Manhattan Campus
Department of Student Life 212-277-5170

Local Treatment Facilities

Queens Area
New York Hospital Medical Center of Queens56-45 Main Street
Flushing, NY 11355
Intensive Outpatient: 718-670-1730
Treatment and Detox: 718-670-1240
Elmhurst Hospital79-01 Broadway
Elmhurst, NY 11373
O/P and Alcohol: 718-334-3906
Methadone Program: 718-334-3190
Queens Hospital Center82-68 164th St.
Jamaica, NY 11432
Alcohol Detox: 718-883-2730
HIV/AIDS Program: 718-883-2155
Long Island Jewish Medical Center-Family Services366 Jericho Turnpike
Mineola, NY 11501
Substance Abuse Services: 516-742-4015
Mercy Hospital100 North Village Ave.
Rockville Centre, NY 11570
Inpatient Alcohol Detox: 516-705-2525
Mercy Medical Center-Counseling Services385 Oak Street
Garden City, NY 11530
Drug and Alcohol Abuse: 516-745-1120
Nassau County Medical Center2201 Hempstead Tpke.
East Meadow, NY 11554
Alcohol and Drug Abus O/P Building K: 516-572-5906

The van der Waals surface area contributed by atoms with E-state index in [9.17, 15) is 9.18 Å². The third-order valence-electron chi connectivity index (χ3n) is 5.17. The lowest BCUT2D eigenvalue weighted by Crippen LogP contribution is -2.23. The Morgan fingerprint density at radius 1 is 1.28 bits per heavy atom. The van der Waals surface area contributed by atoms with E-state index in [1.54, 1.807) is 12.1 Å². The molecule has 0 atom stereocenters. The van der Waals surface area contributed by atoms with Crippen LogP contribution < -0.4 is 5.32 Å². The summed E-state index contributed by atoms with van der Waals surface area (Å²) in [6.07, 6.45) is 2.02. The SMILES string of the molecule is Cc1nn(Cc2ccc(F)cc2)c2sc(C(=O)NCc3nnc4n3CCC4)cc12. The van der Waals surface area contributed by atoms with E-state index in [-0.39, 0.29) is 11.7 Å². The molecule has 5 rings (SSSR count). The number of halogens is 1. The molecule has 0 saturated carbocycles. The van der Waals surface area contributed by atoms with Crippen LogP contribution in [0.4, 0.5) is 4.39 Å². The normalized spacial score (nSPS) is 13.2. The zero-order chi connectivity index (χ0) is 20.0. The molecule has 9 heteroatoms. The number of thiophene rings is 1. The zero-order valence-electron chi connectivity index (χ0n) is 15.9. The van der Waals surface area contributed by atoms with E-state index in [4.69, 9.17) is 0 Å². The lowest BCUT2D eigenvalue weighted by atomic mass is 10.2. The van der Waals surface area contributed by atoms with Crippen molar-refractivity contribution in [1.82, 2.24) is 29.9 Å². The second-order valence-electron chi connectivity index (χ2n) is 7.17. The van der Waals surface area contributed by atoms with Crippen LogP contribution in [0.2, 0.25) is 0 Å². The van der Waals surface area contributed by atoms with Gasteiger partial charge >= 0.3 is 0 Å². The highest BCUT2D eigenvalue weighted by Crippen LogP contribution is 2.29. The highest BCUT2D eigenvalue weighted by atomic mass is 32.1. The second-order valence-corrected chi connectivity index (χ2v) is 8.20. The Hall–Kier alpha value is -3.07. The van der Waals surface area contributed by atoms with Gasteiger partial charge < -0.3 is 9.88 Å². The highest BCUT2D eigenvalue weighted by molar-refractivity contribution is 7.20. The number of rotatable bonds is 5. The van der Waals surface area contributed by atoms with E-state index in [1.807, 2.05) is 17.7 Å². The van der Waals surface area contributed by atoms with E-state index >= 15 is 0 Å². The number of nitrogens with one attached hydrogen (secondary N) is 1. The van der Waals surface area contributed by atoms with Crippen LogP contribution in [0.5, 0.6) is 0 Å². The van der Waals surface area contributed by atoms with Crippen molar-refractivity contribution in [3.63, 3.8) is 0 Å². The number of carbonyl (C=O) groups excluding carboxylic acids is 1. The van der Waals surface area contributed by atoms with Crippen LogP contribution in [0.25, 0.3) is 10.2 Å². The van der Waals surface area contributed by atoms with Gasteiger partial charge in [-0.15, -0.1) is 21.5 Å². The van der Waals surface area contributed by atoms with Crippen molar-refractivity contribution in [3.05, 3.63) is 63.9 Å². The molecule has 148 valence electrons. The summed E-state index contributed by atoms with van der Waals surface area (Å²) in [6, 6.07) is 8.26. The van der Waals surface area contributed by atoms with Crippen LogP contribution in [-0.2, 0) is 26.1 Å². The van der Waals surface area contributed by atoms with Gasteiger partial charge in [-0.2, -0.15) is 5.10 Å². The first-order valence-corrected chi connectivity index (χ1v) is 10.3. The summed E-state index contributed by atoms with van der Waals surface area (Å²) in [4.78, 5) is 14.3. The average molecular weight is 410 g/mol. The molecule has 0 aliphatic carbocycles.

Outreach Project Assessment Referral Units117-11 Myrtle Avenue
Richmond Hill, NY 11418
South Oaks Addiction Recovery Service400 Sunrise Highway
Amityville, NY 11701
Western Queens Alcoholism Services6207 Woodside Avenue
Woodside, NY 11377


Staten Island Area
Silberstein Center-Saint Vincent's Catholic Medical Center427 Forest Avenue
Staten Island, NY 10301
Daytop Village, Inc.1915 Forest Avenue
Staten Island, NY 10303
Staten Island University Hospital Substance Abuse and Alcohol Services392 Seguine Avenue
Staten Island, NY 10309
Drugs, HIV, Women's Alcohol Program and Family Alcohol Program: 718-226-2752
Staten Island Mental Health Inc. Teen Program Alcoholism Program (12-21 years old and all children of alcoholics)14 Slosson Terrace
Staten Island, NY 10301


Manhattan Area
Training Institute for Mental Health22 West 21st Street
New York, NY 10010